That’s the chips story, now for the eggs bit. This is a similar story about many good players being undersold, one bad egg at a time, and a government that turned a blind eye to illegal and unfair behaviour in the market place. This is the same government which has called for an end to the production of all caged eggs by 2025. In response, the local egg industry points out that the market is highly price conscious and while urban soy latte-sipping types may be able to afford smashed avocado and free range eggs for breakfast, the outer suburbs just want a cheap bacon and eggs roll from their local servo as they drive to work. The home economic facts are that caged eggs are 20% cheaper to produce than free range eggs, and the majority of consumers are tight for cash and counting every cent.
Our Western Australian egg producers, like the potato producers, are almost all, good honest hard working farmers that produce eggs and spuds for the market and then market them as they are labelled. They don’t cheat the consumer by putting caged eggs into cartons that are labelled as free range, they respect the consumer and abide by the Department of Consumer Protection’s ‘Truth in Labelling’ laws.
However, the big corporate retailers are squeezing our local average egg farmers until they are almost unviable – all the while pocketing a large mark-up by charging a premium for free range eggs.
With the eastern states drought, the high cost of grain has sent most egg producers in WA close to the wall. All except one that is – because as always, it only takes one bad egg to destroy consumer trust and the profitability of all other growers by cheating the system. The government and the big retailers have allowed this behaviour to continue as thousands of cartons a week of caged eggs are packaged up as free range eggs. So suddenly a loss making business becomes a very profitable business indeed, so much so they can afford to pay fines like the $700,000 handed out in 2017 in a similar case.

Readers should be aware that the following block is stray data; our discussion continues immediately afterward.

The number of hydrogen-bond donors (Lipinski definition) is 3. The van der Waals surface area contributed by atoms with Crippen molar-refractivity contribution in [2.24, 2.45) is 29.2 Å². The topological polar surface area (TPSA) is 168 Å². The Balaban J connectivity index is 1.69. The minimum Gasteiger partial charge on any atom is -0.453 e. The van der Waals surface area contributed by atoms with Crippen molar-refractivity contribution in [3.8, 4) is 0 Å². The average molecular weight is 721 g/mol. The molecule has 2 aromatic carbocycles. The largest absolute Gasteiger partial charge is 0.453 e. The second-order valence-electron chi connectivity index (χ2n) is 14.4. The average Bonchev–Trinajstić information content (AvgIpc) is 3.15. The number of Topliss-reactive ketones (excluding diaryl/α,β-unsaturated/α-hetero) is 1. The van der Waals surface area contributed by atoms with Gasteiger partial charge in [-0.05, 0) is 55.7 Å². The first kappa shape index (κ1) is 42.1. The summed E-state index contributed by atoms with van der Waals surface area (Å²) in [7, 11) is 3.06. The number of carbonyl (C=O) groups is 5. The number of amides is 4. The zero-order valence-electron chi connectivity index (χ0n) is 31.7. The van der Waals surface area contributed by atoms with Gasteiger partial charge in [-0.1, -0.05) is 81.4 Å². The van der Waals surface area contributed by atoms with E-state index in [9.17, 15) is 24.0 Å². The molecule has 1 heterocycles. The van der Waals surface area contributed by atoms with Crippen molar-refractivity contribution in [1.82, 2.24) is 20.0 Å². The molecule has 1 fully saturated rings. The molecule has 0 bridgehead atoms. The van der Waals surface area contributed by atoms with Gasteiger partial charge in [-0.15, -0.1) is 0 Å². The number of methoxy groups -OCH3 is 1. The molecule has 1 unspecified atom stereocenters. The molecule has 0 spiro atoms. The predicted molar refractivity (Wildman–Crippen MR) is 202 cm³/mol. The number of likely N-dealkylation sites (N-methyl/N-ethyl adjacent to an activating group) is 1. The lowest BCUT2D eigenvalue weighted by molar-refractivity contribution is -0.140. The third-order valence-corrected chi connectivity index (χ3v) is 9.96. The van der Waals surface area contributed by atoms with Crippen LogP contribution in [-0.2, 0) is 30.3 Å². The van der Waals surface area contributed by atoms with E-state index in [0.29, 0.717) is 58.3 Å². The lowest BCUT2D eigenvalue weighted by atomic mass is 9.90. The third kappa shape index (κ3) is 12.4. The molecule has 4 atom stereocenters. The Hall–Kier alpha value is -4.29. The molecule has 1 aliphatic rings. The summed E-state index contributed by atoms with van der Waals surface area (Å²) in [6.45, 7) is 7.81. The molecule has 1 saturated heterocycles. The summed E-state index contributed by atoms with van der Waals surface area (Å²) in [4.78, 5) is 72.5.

While this may be good for that producer, and good for the big retailers, as they can keep forcing the price down on the other producers and drive out competition, it is terrible for consumer confidence in free range or in fact any type of specialist produce. Once the consumers lose confidence in the regulatory and quality assurance system, its spells the death knell for all those speciality producers of farm products such as organic or grass fed lines.
So while the good farmers continue to do the right thing and take their concerns of cheaters to government, nothing seems to happen. Just like in the potato game, the spud kings and the political king makers ignore those at the bottom of the food chain while they continue to live high on the hog at others expense. So it’s time for the government to step in and back the battlers and the honest egg producers and put the $1m in legal costs they saved by abandoning the potato king court case towards ensuring our Truth in Labelling Laws work for all growers of speciality niche products and the consumers who support them.